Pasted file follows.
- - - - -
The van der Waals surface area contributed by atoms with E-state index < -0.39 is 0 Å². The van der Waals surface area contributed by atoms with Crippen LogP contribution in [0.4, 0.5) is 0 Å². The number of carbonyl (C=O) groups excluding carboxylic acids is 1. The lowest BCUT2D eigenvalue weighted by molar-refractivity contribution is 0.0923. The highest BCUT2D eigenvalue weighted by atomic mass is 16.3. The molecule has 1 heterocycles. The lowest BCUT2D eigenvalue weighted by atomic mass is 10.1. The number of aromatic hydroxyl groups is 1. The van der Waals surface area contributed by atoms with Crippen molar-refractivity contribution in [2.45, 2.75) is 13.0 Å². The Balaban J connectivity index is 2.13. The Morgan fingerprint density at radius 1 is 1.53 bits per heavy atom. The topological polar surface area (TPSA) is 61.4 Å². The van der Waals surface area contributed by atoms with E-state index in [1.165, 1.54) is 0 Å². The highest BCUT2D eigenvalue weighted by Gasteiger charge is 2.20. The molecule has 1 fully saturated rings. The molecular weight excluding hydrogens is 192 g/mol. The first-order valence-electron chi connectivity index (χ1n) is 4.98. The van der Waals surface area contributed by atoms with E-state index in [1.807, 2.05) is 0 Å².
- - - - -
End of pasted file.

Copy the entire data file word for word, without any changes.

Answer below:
The van der Waals surface area contributed by atoms with E-state index < -0.39 is 0 Å². The van der Waals surface area contributed by atoms with Crippen LogP contribution in [0.4, 0.5) is 0 Å². The number of carbonyl (C=O) groups excluding carboxylic acids is 1. The lowest BCUT2D eigenvalue weighted by molar-refractivity contribution is 0.0923. The highest BCUT2D eigenvalue weighted by atomic mass is 16.3. The molecule has 1 heterocycles. The lowest BCUT2D eigenvalue weighted by atomic mass is 10.1. The number of aromatic hydroxyl groups is 1. The van der Waals surface area contributed by atoms with Crippen molar-refractivity contribution in [2.45, 2.75) is 13.0 Å². The Balaban J connectivity index is 2.13. The Morgan fingerprint density at radius 1 is 1.53 bits per heavy atom. The topological polar surface area (TPSA) is 61.4 Å². The van der Waals surface area contributed by atoms with E-state index in [1.165, 1.54) is 0 Å². The highest BCUT2D eigenvalue weighted by Gasteiger charge is 2.20. The molecule has 1 fully saturated rings. The molecular weight excluding hydrogens is 192 g/mol. The first-order valence-electron chi connectivity index (χ1n) is 4.98. The van der Waals surface area contributed by atoms with E-state index in [1.807, 2.05) is 0 Å².